Our new Italian laboratory hosts four principal development units: Biology, Oncology, Pharmacology and Chemical Synthesis & Analysis.
While Drug Discovery will remain the exclusive competence of our Amsterdam head office, our new laboratories will expand on our existing biology, chemistry and in-vivo facilities and collaborations in The Netherlands and India.
Our Biology lab is equipped for enzymatic activity, ADME and toxicology studies. Our Oncology lab will carry out antitumor activity studies and protein characterization. Our Pharmacology lab is set-up for formulation studies and in-vivo distribution optimization. Our Chemical Synthesis lab has the latest state of the art equipment for automated high throughput synthesis, purification and analysis.
Our new laboratory facilities are part of CREA, a joint venture of several R&D companies founded by the University of Siena and operating in the Palazzone campus in the town of Colle di Val d’Elsa.
Our new laboratory reinforces our local collaborations with our long time partners; the virology research group of Siena University Hospital and ISPRO-the Tuscan cancer research institution.
The project is called “A different cure for everyone” and focuses on HIV eradication. It is a proposal coordinated by Erasmus Medical Center that encompasses investigative approaches of translational research focusing on the eradication of HIV infected cells. This cooperation project is co-financed with a PPP (public-private partnership) allowance that has been made available by Health Holland, Top Sector Life Sciences & Health and the Aidsfonds. The project also proudly hosts the collaboration of the Dutch HIV patient association the HIV Vereniging.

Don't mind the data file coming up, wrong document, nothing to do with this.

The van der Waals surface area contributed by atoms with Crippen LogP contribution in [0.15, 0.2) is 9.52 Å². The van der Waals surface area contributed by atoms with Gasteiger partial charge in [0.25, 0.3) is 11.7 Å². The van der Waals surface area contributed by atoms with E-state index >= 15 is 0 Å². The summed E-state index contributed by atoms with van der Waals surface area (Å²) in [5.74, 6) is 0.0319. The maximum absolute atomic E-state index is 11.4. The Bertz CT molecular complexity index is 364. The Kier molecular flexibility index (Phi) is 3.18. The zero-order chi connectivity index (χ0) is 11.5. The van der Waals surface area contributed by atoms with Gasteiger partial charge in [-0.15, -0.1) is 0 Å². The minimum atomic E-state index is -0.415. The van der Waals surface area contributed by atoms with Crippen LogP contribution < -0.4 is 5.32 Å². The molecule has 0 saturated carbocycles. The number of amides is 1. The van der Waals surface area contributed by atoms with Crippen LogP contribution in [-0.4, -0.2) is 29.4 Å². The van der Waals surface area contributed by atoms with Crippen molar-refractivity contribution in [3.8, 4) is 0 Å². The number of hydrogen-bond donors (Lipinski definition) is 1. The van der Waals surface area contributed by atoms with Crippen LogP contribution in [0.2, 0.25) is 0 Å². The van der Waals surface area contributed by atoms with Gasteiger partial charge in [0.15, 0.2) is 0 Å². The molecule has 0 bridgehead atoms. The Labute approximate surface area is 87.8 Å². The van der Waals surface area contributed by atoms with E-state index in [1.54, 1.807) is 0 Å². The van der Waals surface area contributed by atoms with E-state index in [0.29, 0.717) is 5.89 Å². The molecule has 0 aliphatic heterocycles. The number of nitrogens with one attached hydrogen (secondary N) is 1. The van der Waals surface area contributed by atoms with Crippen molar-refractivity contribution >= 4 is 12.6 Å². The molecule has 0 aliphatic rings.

The Shock & Kill approach aims to reactivate the dormant HIV infected cells – the so-called HIV reservoir – and subsequently eradicate these cells by means of a combination of antiretroviral drugs, host immune clearance and HIV cytolysis. First Health Pharmaceuticals will play an important role in the project by providing compounds from the company´s HIV pipeline, such as DDX3 RNA Helicase inhibitors, TLR7 agonists and novel generations of antiretroviral agents, all having a high potential to contrast HIV reservoir formation and maintenance.
The DDX3 RNA Helicase inhibitors have in fact the unique characteristics to induce reactivation of latent proviral HIV DNA and to contrast viral replication contemporarily promoting selective apoptosis of HIV infected cells, while the newest TLR7 agonists will contribute to the latency reversal (Shock) part in a multi drug approach. Within the context of the project, the latest generation of HIV Translation Inhibitors will be tested in combination strategies with existing antiretroviral drugs, TLR7 activators and other latency reversing agents in order to maximize the Shock & Kill effect. The innovative research method implemented by the cooperative research groups also wants to provide insights into the differences between the immune system of people living with HIV and the different variants of the virus they carry to track the best way to clean up the HIV reservoirs. The findings will be further developed clinically to achieve a cure for HIV.